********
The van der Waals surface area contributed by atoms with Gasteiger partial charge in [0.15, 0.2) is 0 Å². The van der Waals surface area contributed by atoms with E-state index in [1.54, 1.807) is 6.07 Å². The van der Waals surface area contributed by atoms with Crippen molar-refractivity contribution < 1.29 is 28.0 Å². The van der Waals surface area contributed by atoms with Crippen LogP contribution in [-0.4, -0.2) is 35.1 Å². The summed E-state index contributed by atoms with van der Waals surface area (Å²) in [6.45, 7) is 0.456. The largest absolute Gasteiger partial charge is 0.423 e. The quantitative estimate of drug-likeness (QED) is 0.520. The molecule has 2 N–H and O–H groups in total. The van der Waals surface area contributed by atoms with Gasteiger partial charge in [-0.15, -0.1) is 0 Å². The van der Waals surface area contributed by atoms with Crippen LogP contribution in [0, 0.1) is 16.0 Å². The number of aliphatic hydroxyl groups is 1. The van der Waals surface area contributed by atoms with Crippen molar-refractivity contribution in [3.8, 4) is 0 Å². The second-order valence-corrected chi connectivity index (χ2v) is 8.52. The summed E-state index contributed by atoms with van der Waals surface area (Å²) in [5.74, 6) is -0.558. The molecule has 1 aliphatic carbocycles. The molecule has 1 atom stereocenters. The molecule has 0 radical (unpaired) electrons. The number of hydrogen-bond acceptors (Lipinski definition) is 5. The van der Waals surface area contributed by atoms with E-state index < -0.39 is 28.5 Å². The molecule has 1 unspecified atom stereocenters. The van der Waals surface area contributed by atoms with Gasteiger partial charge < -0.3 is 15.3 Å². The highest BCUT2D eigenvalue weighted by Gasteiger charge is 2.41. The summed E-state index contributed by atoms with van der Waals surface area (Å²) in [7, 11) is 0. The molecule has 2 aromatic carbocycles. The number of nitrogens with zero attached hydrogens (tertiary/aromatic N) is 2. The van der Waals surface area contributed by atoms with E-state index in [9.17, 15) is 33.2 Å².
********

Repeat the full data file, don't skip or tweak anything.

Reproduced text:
The van der Waals surface area contributed by atoms with Gasteiger partial charge in [0.15, 0.2) is 0 Å². The van der Waals surface area contributed by atoms with E-state index in [1.54, 1.807) is 6.07 Å². The van der Waals surface area contributed by atoms with Crippen molar-refractivity contribution < 1.29 is 28.0 Å². The van der Waals surface area contributed by atoms with Crippen LogP contribution in [-0.4, -0.2) is 35.1 Å². The summed E-state index contributed by atoms with van der Waals surface area (Å²) in [6.45, 7) is 0.456. The largest absolute Gasteiger partial charge is 0.423 e. The quantitative estimate of drug-likeness (QED) is 0.520. The molecule has 2 N–H and O–H groups in total. The van der Waals surface area contributed by atoms with Gasteiger partial charge in [-0.15, -0.1) is 0 Å². The van der Waals surface area contributed by atoms with Crippen LogP contribution in [0, 0.1) is 16.0 Å². The number of aliphatic hydroxyl groups is 1. The van der Waals surface area contributed by atoms with Crippen molar-refractivity contribution in [3.8, 4) is 0 Å². The second-order valence-corrected chi connectivity index (χ2v) is 8.52. The summed E-state index contributed by atoms with van der Waals surface area (Å²) in [5.74, 6) is -0.558. The molecule has 1 aliphatic carbocycles. The molecule has 1 atom stereocenters. The molecule has 0 radical (unpaired) electrons. The number of hydrogen-bond acceptors (Lipinski definition) is 5. The van der Waals surface area contributed by atoms with E-state index < -0.39 is 28.5 Å². The molecule has 1 unspecified atom stereocenters. The van der Waals surface area contributed by atoms with Gasteiger partial charge < -0.3 is 15.3 Å². The highest BCUT2D eigenvalue weighted by Gasteiger charge is 2.41. The summed E-state index contributed by atoms with van der Waals surface area (Å²) in [7, 11) is 0. The molecule has 2 aromatic carbocycles. The number of nitrogens with zero attached hydrogens (tertiary/aromatic N) is 2. The van der Waals surface area contributed by atoms with E-state index in [9.17, 15) is 33.2 Å².